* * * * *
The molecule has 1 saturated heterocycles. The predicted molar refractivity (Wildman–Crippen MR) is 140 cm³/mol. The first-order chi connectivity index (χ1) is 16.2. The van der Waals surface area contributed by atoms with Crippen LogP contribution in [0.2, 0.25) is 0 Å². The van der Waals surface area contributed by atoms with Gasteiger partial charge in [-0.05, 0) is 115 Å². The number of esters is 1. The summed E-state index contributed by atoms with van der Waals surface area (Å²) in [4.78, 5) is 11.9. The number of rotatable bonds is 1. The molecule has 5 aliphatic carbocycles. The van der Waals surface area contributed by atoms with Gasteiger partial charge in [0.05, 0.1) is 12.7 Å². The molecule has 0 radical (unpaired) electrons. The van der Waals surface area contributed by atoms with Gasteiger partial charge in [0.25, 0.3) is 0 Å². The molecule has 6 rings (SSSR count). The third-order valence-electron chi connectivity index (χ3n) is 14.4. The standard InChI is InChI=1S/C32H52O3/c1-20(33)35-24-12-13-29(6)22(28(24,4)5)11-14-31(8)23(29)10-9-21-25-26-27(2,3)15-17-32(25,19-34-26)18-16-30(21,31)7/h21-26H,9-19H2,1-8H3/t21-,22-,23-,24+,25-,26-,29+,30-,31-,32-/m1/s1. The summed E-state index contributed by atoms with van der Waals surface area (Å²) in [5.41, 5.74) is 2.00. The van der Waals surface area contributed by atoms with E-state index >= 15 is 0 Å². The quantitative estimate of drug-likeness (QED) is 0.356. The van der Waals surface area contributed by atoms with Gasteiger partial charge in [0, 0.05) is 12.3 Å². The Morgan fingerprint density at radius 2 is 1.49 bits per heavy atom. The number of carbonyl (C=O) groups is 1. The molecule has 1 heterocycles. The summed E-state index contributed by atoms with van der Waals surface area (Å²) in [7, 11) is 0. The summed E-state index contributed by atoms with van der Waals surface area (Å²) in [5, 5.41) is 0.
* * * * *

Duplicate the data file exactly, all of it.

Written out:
The molecule has 1 saturated heterocycles. The predicted molar refractivity (Wildman–Crippen MR) is 140 cm³/mol. The first-order chi connectivity index (χ1) is 16.2. The van der Waals surface area contributed by atoms with Crippen LogP contribution in [0.2, 0.25) is 0 Å². The van der Waals surface area contributed by atoms with Gasteiger partial charge in [-0.05, 0) is 115 Å². The number of esters is 1. The summed E-state index contributed by atoms with van der Waals surface area (Å²) in [4.78, 5) is 11.9. The number of rotatable bonds is 1. The molecule has 5 aliphatic carbocycles. The van der Waals surface area contributed by atoms with Gasteiger partial charge in [0.05, 0.1) is 12.7 Å². The molecule has 0 radical (unpaired) electrons. The van der Waals surface area contributed by atoms with Gasteiger partial charge in [0.25, 0.3) is 0 Å². The molecule has 6 rings (SSSR count). The third-order valence-electron chi connectivity index (χ3n) is 14.4. The standard InChI is InChI=1S/C32H52O3/c1-20(33)35-24-12-13-29(6)22(28(24,4)5)11-14-31(8)23(29)10-9-21-25-26-27(2,3)15-17-32(25,19-34-26)18-16-30(21,31)7/h21-26H,9-19H2,1-8H3/t21-,22-,23-,24+,25-,26-,29+,30-,31-,32-/m1/s1. The summed E-state index contributed by atoms with van der Waals surface area (Å²) in [5.41, 5.74) is 2.00. The van der Waals surface area contributed by atoms with E-state index >= 15 is 0 Å². The quantitative estimate of drug-likeness (QED) is 0.356. The van der Waals surface area contributed by atoms with Gasteiger partial charge in [0, 0.05) is 12.3 Å². The Morgan fingerprint density at radius 2 is 1.49 bits per heavy atom. The number of carbonyl (C=O) groups is 1. The molecule has 1 heterocycles. The summed E-state index contributed by atoms with van der Waals surface area (Å²) in [7, 11) is 0. The summed E-state index contributed by atoms with van der Waals surface area (Å²) in [5, 5.41) is 0.